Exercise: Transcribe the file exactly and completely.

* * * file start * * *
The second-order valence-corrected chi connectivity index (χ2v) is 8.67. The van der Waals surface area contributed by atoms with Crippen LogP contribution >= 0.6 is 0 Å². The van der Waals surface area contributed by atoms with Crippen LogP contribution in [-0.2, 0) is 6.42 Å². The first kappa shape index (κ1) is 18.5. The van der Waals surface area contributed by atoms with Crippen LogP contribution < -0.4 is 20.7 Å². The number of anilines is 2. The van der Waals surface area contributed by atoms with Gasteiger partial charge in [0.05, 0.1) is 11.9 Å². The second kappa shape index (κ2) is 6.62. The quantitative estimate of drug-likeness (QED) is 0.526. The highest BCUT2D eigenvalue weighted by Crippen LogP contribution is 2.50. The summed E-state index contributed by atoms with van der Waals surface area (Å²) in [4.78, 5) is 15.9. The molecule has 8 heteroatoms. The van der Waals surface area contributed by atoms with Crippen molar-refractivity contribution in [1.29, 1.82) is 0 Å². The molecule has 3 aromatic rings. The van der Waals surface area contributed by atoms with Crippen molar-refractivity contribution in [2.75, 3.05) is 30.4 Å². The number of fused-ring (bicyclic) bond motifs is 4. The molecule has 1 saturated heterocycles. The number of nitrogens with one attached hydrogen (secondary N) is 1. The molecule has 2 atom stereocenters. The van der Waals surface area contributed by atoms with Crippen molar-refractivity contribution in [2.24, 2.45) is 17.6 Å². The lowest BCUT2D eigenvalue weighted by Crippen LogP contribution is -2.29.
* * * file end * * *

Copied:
The second-order valence-corrected chi connectivity index (χ2v) is 8.67. The van der Waals surface area contributed by atoms with Crippen LogP contribution >= 0.6 is 0 Å². The van der Waals surface area contributed by atoms with Crippen LogP contribution in [-0.2, 0) is 6.42 Å². The first kappa shape index (κ1) is 18.5. The van der Waals surface area contributed by atoms with Crippen LogP contribution < -0.4 is 20.7 Å². The number of anilines is 2. The van der Waals surface area contributed by atoms with Gasteiger partial charge in [0.05, 0.1) is 11.9 Å². The second kappa shape index (κ2) is 6.62. The quantitative estimate of drug-likeness (QED) is 0.526. The highest BCUT2D eigenvalue weighted by Crippen LogP contribution is 2.50. The summed E-state index contributed by atoms with van der Waals surface area (Å²) in [4.78, 5) is 15.9. The molecule has 8 heteroatoms. The van der Waals surface area contributed by atoms with Crippen molar-refractivity contribution in [1.29, 1.82) is 0 Å². The molecule has 3 aromatic rings. The van der Waals surface area contributed by atoms with Crippen molar-refractivity contribution in [2.75, 3.05) is 30.4 Å². The number of fused-ring (bicyclic) bond motifs is 4. The molecule has 1 saturated heterocycles. The number of nitrogens with one attached hydrogen (secondary N) is 1. The molecule has 2 atom stereocenters. The van der Waals surface area contributed by atoms with Crippen molar-refractivity contribution in [2.24, 2.45) is 17.6 Å². The lowest BCUT2D eigenvalue weighted by Crippen LogP contribution is -2.29.